He's all for giving others the credit, citing 200 to 250 MBA members in leadership positions in various capacities in the organization. "What separates some from the others is their ability to implement and execute," he says, and then gets into a discussion of how MBA officers come up through the ranks, the annual cycle of officers actually plays out. The year is effectively only nine months, from September 1 to June 30. In the remaining quarter, the next round of officers are already starting to implement their agendas. "If you want continuity," he says, "you need objectives that will survive beyond any particular president."

Easing the pressure on courts

That's all the more important today. Holloway cites the decline in involvement in trade associations across the country over the last 10 years. "The legal profession has had its own issues enhanced and exacerbated by an influx of new lawyers [for whom there are] no jobs," he says. Then there's the issue of court funding, over which the MBA has been "a loud and insistent voice." He credits outgoing president Richard P. Campbell for bringing these issues to the forefront and plans to prioritize focusing on the needs of members, because if a trade association doesn't meet the needs of existing members, it won't attract new ones.

In the court system, a significant pressure point to address is the increasing number of pro se litigants who either can't afford an attorney or choose not to have one. In probate and family court and in housing court, 70 percent of the litigants are pro se. Emergency litigation that needs immediate attention increases the wait time for the more straightforward cases. The MBA can help address the situation by exploring ways to reduce the wait time, expense and tension of these overstretched courts.

Holloway commends Campbell with stressing the importance of a sound legal system to an open and free society. The U.S. court system is the world's best, he says, and it's modeled on the Massachusetts court system, which came first. Technology has made great strides in reducing the number of staff needed to support an attorney from 3:1, 20 to 25 years ago, to one staffer for every two attorneys today. That said, he cautions that the legal profession moves slowly.

Walter Costello notes that an effective MBA president has to be able to grow into the position, and that Holloway "clearly has brought himself up to that level."

Music to clear the head

Clarkin notes Holloway's versatility in the many aspects of commercial law that his firm handles, such as tort and contractual disputes. Holloway says this multidisciplinary reach gives him constant opportunity to solve new problems and to remain outside a comfort zone, a state of being which he prefers.

That's where music comes in, as an ability to clear out all the pressures of the legal profession and to focus on something else. "You get lost in it; it's a great way to clear your mind," he says. He cites Boston as a hotbed of accomplished musicians who are relatively unknown outside their respective circles. He has played with musicians such as Jesse Williams, whom he cites as the best bass player one could find, and keyboardist Bruce Bears, who has accompanied blues great Duke Robillard. But he mostly goes solo due to the logistical challenges of keeping a regular band together.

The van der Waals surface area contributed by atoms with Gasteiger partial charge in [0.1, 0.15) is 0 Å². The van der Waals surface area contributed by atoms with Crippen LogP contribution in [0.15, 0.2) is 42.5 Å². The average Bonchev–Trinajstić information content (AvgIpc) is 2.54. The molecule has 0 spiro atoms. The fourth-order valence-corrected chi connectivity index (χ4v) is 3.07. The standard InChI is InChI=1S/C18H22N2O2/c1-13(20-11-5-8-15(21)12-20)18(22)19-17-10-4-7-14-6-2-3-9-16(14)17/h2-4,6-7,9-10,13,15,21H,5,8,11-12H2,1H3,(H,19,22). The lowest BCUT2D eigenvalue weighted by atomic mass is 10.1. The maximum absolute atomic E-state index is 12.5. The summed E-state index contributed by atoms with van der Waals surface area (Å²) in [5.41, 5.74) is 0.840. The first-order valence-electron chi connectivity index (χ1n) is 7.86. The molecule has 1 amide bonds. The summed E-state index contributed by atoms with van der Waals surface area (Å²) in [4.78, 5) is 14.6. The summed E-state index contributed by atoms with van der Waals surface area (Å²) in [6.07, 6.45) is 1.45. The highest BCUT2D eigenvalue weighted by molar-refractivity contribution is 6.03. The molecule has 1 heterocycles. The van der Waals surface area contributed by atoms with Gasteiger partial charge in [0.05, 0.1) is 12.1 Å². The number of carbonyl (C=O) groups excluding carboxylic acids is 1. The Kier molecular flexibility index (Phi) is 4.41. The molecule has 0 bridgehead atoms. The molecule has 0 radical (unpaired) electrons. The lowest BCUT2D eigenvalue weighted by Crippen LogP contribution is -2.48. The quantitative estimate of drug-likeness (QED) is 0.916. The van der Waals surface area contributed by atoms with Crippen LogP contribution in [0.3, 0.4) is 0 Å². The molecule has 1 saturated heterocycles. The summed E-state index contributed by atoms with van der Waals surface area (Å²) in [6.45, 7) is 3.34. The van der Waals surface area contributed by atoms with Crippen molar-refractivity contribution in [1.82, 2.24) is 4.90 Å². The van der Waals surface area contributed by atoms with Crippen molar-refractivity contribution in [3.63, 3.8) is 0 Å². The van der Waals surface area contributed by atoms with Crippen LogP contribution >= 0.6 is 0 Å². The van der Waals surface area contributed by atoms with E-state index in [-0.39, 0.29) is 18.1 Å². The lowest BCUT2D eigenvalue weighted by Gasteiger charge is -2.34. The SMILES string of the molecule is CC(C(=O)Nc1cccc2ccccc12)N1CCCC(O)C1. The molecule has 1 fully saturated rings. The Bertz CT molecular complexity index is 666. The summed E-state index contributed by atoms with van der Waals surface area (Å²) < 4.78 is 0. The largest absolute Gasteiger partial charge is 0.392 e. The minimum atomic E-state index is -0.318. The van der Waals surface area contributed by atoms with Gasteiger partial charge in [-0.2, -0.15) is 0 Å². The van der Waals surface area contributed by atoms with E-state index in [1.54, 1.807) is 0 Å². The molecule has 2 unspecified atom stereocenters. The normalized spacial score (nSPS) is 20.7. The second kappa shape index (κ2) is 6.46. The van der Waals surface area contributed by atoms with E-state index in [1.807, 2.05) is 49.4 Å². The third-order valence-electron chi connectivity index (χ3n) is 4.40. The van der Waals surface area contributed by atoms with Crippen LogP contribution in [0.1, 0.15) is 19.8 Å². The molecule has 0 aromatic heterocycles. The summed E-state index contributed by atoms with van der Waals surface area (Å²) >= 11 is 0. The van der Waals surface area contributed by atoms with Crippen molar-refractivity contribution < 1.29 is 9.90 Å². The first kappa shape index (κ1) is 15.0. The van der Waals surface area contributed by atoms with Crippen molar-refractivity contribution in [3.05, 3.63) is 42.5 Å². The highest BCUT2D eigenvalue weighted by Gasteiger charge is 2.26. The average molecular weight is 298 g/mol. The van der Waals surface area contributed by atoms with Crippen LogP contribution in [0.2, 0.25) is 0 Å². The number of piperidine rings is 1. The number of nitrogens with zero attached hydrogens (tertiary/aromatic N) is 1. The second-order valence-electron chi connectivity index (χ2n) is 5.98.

Clarkin has attended many rock concerts with Holloway, including a memorable one at the Orpheum in Boston in 1988 that featured Rolling Stones guitarist Keith Richards' then-side band, the Expensive Winos. They found themselves sitting next to Steve Morse, then a music critic for The Boston Globe, and they all agreed it was "one of the greatest concerts we'd ever see."

Sheff, himself an avocational drummer, says Holloway's proficiency in music serves to remind his colleagues that there's a world outside of law.

Attorney Denise I. Murphy of Rubin and Rudman LLP in Boston works with Holloway on some serious matters. She characterizes him as dedicating himself to learning everything about the issues at hand. "He's fully vested in anything he undertakes," she says. At the same time, "He's a gifted musician, he has fun, and he's infectious that way." When a colleague's son graduated from the Berklee School of Music in Boston, Holloway hit the keyboards with gusto.

Holloway has played at two MBA officers' receptions and at weddings, including that of a niece in Bridgewater last October - a wedding over which he officiated, as well, obtaining a one-day license to do so. "I was a full-service uncle that day," he says.

Music in the family

Holloway has been married for 43 years, and has a son and a daughter, as well as a 2 ½-year-old grandson.

His son works in the investment business, but also plays regular and bass guitar, and keyboard. His daughter is currently in Chicago working on President Obama's re-election campaign. Holloway says his office's proximity to home resulted in his being able to spend more time attending his children's activities as they were growing up.

Both grown children have an interest in music and his grandson is showing signs of interest, too. If you sit a small child at a keyboard, he says, "some will pick out notes and others start banging." His grandson falls into the former category. "If kids are exposed to music and have any interest, they'll get involved," he says.